Expert Panel Question???
“When I run my chest burns like crazy. After a while I start to get light headed and dizzy. Do I have a mild form of asthma?”
(ask your questions to the UtahRunning.com Experts here)
In addressing chest symptoms whether related to activity or not it is helpful to think of the 4 body areas in the chest that these symptoms may be coming from: the heart, the lungs, the esophagus or the chest wall. Of these four, a problem with the heart raises the most concern and should be addressed first (for obvious reasons). This is followed by the lungs, the esophagus and then the chest wall.
Any chest symptom associated with activity and especially those that include light headedness and dizziness as the run continues necessitates at least a basic cardiac evaluation i.e. a thorough history including family history, a listen to the heart with a stethoscope and an office EKG (electrocardiogram). If there is any concern based on these tests, additional tests may be needed. Once you are reassured that your heart is ok we move on to evaluating the lungs.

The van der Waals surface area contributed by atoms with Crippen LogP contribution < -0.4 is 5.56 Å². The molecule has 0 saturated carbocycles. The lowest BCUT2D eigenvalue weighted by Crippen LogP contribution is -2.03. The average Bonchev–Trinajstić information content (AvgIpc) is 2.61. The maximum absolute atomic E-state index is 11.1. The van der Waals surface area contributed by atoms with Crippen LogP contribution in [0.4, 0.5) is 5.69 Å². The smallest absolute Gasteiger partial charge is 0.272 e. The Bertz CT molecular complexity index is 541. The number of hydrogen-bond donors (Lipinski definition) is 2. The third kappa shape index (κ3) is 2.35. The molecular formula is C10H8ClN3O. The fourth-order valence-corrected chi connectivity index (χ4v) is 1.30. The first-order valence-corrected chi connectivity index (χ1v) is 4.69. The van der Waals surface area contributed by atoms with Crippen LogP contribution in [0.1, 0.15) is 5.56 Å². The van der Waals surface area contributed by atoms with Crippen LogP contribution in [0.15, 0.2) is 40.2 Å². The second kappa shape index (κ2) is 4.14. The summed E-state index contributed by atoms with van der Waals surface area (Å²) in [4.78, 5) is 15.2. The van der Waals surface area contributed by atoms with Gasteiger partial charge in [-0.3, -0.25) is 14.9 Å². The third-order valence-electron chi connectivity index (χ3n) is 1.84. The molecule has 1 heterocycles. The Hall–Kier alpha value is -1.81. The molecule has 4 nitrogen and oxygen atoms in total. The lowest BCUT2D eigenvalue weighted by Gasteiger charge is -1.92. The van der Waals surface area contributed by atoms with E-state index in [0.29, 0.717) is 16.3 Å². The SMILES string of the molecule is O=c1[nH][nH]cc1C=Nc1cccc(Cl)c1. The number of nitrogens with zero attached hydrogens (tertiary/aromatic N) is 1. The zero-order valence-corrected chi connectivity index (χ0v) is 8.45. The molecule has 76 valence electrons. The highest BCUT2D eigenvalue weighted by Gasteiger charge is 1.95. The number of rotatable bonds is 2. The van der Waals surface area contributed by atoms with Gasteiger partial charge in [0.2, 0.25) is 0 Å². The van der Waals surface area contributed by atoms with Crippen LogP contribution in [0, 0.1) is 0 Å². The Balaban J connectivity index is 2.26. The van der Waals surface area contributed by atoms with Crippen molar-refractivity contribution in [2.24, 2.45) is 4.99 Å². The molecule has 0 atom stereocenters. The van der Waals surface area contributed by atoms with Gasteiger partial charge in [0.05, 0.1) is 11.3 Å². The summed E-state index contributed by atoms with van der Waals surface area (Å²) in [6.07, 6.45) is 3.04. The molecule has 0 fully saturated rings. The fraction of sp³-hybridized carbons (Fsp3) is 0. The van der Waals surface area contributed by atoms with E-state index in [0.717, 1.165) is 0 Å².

Exercise induced asthma (formally known as exercise induced bronchospam or EIB) is not uncommon in runners – up to 30% in some studies – and could explain your symptoms. EIB is defined as a reduction of 15% in your normal lung function at rest compared to after you exercise. People with exercise induced asthma may or may not have underlying asthma but people with asthma almost always have exercise induced symptoms.
Symptoms may include wheezing during activity, a feeling like you can not get a deep enough breath while running (known as air hunger) or, more commonly, coughing that persists long after exercise. Symptoms are made worse in dry climates such as we have in Utah, higher altitude, more intense running and exercising indoors. It is believed that the dry air reaching our lungs when we are breathing hard through our mouth dries out and irritates the lining of our bronchial tubes causing them to spasm and narrow, thus making it harder to breathe and even wheeze.
If this also results in a feeling of air hunger there may be a tendency for you to hyperventilate (breathe too fast) which can then lead to light headedness and dizziness. EIB can be tested for by doing before and after exercise lung function tests.
If your test indicates that you have EIB, several different prescription medications are available to treat the symptoms. Regardless of the cause, you need to be evaluated by a health care provider with experience in athletic health issues.
by Steve Scharmann – MD, Sports Medicine, Family Practice | Competitive Runner/Triathlete